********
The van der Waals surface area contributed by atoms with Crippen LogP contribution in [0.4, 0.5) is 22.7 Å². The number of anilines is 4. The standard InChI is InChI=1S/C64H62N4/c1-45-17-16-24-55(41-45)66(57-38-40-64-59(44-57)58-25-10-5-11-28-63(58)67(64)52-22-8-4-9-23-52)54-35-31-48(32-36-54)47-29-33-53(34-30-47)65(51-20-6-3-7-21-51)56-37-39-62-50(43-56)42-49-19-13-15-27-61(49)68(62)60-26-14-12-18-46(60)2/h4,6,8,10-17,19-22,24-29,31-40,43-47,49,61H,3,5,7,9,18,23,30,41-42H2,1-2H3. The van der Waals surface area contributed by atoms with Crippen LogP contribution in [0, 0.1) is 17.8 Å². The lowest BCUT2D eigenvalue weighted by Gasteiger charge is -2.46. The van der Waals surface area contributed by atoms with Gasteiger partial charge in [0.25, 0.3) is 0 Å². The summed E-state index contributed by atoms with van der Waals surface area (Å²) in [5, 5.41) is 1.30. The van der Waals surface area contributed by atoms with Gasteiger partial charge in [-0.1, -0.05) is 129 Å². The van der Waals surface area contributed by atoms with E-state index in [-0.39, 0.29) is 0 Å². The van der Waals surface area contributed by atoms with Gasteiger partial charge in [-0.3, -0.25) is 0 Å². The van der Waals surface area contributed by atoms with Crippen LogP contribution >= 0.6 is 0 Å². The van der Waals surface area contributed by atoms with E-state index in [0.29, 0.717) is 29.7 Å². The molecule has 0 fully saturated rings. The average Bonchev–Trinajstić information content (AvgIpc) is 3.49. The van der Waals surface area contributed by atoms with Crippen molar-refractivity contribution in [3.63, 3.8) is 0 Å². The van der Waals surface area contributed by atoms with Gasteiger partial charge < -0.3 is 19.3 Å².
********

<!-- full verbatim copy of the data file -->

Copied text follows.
The van der Waals surface area contributed by atoms with Crippen LogP contribution in [0.4, 0.5) is 22.7 Å². The number of anilines is 4. The standard InChI is InChI=1S/C64H62N4/c1-45-17-16-24-55(41-45)66(57-38-40-64-59(44-57)58-25-10-5-11-28-63(58)67(64)52-22-8-4-9-23-52)54-35-31-48(32-36-54)47-29-33-53(34-30-47)65(51-20-6-3-7-21-51)56-37-39-62-50(43-56)42-49-19-13-15-27-61(49)68(62)60-26-14-12-18-46(60)2/h4,6,8,10-17,19-22,24-29,31-40,43-47,49,61H,3,5,7,9,18,23,30,41-42H2,1-2H3. The van der Waals surface area contributed by atoms with Crippen LogP contribution in [0, 0.1) is 17.8 Å². The lowest BCUT2D eigenvalue weighted by Gasteiger charge is -2.46. The van der Waals surface area contributed by atoms with Gasteiger partial charge in [0.25, 0.3) is 0 Å². The summed E-state index contributed by atoms with van der Waals surface area (Å²) in [5, 5.41) is 1.30. The van der Waals surface area contributed by atoms with Gasteiger partial charge in [-0.1, -0.05) is 129 Å². The van der Waals surface area contributed by atoms with E-state index in [-0.39, 0.29) is 0 Å². The van der Waals surface area contributed by atoms with Gasteiger partial charge in [-0.3, -0.25) is 0 Å². The van der Waals surface area contributed by atoms with Crippen LogP contribution >= 0.6 is 0 Å². The van der Waals surface area contributed by atoms with E-state index in [0.29, 0.717) is 29.7 Å². The molecule has 0 fully saturated rings. The average Bonchev–Trinajstić information content (AvgIpc) is 3.49. The van der Waals surface area contributed by atoms with Crippen molar-refractivity contribution in [3.63, 3.8) is 0 Å². The van der Waals surface area contributed by atoms with Gasteiger partial charge < -0.3 is 19.3 Å².